disease, we have state of the art dental radiograph (x-ray) machine that allows us to determine if the
tooth needs to be removed. By removing severely diseased teeth, we can potentially prolong the
disease free interval and limit the need for more dentals in the future. If extractions are necessary, we
perform local anesthetic blocks in order to help numb the gum line and prevent surgical pain.
Ask Dr. Koreyasu about restorative procedures!
My philosophy as a doctor is that preventative care leads to a longer, healthier, happier life. So
naturally, prevention of periodontal disease is very important to me. There are several ways you can
prevent or limit the progression of dental disease. Some products come with more ease than others.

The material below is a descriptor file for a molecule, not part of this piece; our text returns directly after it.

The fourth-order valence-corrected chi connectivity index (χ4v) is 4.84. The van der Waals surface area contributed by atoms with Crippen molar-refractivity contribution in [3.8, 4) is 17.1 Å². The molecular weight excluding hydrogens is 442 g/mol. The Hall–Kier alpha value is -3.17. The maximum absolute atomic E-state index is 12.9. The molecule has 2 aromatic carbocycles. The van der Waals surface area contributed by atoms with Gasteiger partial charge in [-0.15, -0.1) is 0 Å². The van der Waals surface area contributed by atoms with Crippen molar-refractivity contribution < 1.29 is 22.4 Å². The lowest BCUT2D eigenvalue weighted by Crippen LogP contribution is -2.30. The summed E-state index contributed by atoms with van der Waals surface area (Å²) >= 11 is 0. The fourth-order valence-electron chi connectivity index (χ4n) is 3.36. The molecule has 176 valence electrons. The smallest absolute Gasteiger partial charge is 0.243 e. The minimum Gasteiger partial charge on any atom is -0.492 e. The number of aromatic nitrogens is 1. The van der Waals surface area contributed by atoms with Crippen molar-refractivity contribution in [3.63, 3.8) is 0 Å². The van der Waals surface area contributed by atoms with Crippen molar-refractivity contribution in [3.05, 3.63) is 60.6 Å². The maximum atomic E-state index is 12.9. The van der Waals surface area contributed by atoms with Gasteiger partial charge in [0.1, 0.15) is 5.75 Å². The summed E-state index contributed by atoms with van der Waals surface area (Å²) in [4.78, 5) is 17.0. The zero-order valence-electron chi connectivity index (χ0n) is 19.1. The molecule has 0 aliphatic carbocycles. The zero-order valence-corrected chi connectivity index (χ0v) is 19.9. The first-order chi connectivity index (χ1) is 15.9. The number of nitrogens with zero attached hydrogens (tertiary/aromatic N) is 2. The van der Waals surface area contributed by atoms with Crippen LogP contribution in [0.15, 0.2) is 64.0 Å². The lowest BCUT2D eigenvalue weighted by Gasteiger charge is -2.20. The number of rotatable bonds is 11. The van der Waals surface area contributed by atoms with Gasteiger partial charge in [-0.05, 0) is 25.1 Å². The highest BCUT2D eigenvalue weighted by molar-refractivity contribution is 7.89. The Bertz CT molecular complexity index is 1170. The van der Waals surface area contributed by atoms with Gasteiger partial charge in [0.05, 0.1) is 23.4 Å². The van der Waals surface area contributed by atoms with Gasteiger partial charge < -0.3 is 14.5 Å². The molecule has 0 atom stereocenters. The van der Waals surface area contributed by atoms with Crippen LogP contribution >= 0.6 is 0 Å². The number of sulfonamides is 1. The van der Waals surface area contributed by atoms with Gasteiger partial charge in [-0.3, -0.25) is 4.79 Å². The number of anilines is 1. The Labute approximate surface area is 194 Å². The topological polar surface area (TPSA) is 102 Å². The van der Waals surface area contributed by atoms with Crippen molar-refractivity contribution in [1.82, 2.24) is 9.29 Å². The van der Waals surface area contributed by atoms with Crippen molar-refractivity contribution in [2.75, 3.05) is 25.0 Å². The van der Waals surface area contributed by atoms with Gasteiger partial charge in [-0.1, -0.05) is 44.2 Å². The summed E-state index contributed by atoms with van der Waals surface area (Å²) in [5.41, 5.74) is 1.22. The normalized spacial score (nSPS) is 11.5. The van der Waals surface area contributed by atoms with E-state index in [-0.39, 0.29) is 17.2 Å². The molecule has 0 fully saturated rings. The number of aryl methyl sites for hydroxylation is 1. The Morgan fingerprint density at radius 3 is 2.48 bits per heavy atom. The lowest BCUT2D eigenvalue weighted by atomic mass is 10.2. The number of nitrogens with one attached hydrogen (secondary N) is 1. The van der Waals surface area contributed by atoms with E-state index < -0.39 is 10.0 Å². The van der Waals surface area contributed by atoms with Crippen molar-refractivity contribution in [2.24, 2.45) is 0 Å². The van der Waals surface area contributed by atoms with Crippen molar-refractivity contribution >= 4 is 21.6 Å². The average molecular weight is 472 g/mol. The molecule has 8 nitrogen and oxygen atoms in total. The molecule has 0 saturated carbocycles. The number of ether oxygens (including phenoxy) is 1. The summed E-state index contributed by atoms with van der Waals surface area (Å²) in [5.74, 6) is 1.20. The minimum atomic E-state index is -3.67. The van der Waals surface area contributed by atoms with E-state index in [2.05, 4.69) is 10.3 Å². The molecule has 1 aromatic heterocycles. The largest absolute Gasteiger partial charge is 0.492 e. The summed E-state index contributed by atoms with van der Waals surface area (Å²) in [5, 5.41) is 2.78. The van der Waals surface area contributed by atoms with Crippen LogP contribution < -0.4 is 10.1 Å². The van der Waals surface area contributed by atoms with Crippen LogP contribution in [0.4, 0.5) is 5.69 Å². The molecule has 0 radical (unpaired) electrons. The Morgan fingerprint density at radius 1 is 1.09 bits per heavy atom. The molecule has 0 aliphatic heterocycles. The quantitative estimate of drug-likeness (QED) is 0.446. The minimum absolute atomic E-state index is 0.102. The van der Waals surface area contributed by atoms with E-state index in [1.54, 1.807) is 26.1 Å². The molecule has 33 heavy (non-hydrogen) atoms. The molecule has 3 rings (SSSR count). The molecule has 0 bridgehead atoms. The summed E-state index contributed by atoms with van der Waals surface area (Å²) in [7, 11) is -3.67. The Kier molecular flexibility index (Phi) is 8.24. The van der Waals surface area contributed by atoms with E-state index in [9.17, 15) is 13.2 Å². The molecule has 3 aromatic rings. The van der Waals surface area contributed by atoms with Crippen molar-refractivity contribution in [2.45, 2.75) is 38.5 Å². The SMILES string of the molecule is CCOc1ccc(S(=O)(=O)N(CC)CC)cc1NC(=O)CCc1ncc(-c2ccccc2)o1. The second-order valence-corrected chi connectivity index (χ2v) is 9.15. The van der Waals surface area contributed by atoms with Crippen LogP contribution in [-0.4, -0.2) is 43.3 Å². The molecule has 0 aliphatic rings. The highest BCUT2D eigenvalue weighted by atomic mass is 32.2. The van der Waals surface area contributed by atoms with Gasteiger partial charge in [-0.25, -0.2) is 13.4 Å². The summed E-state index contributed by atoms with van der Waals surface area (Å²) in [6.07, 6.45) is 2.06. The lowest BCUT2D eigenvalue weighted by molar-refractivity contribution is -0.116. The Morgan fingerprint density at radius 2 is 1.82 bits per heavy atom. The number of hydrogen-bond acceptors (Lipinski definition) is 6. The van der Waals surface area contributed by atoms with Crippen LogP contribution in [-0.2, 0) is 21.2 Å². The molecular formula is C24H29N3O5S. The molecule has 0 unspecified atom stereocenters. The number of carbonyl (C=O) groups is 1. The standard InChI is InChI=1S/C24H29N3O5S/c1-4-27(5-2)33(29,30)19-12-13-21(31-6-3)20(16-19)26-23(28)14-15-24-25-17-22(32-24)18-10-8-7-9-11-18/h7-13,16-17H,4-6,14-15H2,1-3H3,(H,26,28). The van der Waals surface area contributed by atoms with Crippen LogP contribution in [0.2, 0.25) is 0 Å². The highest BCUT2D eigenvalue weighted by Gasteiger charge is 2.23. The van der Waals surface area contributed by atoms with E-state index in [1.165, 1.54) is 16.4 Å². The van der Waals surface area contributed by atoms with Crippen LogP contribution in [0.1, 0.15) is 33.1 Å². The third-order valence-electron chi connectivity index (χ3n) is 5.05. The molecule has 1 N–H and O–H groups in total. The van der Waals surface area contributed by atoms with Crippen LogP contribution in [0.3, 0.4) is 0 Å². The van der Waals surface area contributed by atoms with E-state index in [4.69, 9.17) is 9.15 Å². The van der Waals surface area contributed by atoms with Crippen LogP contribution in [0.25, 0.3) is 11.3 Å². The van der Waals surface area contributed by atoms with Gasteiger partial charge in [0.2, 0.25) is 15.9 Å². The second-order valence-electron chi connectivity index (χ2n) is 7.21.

Unless your pet was trained at a young age, brushes/wipes and water additives can be difficult to use
and are often ineffective. Treats are often an easy and effective way you can take care of your dogs
mouth at home. There are several products on the market and a lot of them are veterinary approved.
When shopping look for the VOHC (Veterinary Oral Health Council) seal of approval. What dog doesn’t
like treats? Surprisingly, some dogs do not and cats are typically picky eaters. For those animals, there
are prescription diets that have been formulated by veterinarians and tested to be effective in battling
periodontal disease. We carry Science Diet and Royal Canin foods in our hospital and recommend them
for almost any prescription diet need.
While dental month was created to put your pet’s oral health in the spotlight, dental care should be an
important focal point for your pet year round and during the longevity of its life. Don’t stress out
though, we are here to help you make sure your pets live a long happy life. Call and make an
appointment specifically for a dental cleaning during the month of February and you will receive a
free pre-dental examination as well as 15% off bloodwork!